MCC Emphasizes Need to Keep All Michigan Students Safe and Healthy
MIRS News interviewed MCC’s Vice President for Public Policy for its Monday podcast this week, asking primarily about funding included in the state budget proposals to reimburse non-public schools for health and safety mandates. MIRS is a subscription-based new service that covers state government. In the interview, MCC spoke about the responsibility of the Michigan Legislature to protect the health and safety of all students, regardless of where they attend school and explained why the funding shouldn’t be controversial. Currently, the Michigan Senate has provided $5 million for the reimbursements in its proposal, with the Michigan House providing $1 million. Other topics covered in the interview included funding in the state budget for the children’s clothing allowance and the “Heat and Eat” program, as well as measures related to refugee resettlement in the state.
House Passes Bill Regarding the Role of Successor Judges in Parole Decisions
This week, the Michigan House considered House Bill 5273, which eliminates veto power for successor judges related to certain parole decisions. The Michigan Parole Board considers a number of factors before making a decision on parole. Currently if the judge in the prisoner’s case, or a judge that comes after the previous one has left the position, files written objections to that prisoner’s parole, it is automatically denied. Under this measure, sponsored by Representative Dave Pagel (R-Berrien Springs), only the written objection of the original sentencing judge would automatically bar parole for an individual. The judge’s successor in office may still file written objections to the granting of parole, which are helpful to the Parole Board to consider, but these objections will not automatically prohibit parole. Michigan Catholic Conference supported the measure in the House Criminal Justice Committee, and with the House’s 96&nash;12 vote, the bill now continues to the Senate.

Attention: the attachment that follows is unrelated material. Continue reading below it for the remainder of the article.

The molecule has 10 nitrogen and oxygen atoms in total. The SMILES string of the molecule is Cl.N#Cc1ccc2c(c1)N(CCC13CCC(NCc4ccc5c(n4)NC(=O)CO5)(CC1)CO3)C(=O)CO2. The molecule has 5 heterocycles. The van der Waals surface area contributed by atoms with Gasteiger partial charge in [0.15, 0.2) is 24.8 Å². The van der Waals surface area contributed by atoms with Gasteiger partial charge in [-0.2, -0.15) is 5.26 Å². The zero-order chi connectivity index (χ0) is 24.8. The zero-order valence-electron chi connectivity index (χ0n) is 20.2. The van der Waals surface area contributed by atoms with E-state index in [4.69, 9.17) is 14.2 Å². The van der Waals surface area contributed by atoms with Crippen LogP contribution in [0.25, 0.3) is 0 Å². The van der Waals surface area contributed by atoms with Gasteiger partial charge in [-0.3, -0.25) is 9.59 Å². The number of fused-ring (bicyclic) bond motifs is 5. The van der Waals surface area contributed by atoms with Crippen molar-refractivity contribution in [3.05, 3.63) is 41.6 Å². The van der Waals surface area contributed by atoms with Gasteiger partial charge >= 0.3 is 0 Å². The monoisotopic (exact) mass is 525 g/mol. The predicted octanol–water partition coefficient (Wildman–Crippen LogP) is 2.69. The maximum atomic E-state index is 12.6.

Reciprocity for Foreign Drivers Licenses Measure Amended; Passed by House
In the 1940s, two international treaties were ratified to allow drivers from participating nations the ability to drive in other participating nations without having to obtain a new driver’s license from the host country. Several nations, such as China, are not signatories to either treaty. In September of 2015, Senator Jim Stamas (R-Midland), introduced Senate Bill 501, which would allow drivers from all foreign nations to drive in Michigan if they had a driver’s license from their home country. In its introduced form, the bill was supported by MCC. The bill was subsequently amended to include requirements that a driver present a passport, visa, or other documentation to show their legal presence in the United States. Some concerns were raised that this would entangle law enforcement officers in the verification of immigrations status and could lead to racial profiling. MCC staff engaged several lawmakers on this issue in order to remove these additional provisions. The bill was amended on the floor of the House of Representatives, with the legal presence requirement applying only to individuals from countries that are not signatories to the international treaties. Senate Bill 501, as amended, passed the House by a 90–18 vote on May 12 and will return to the Senate for approval.
USCCB Blog Highlights 10 Tips from Pope Francis to Improve Dialogue
The Department of Justice, Peace, and Human Development of the U.S. Conference of Catholic Bishops included a blog this week on the topic of dialogue. The blog references ten tips from Pope Francis’s new papal exhortation, Amoris Laetitia, which can improve the way individuals speak and listen within both their families and civil society.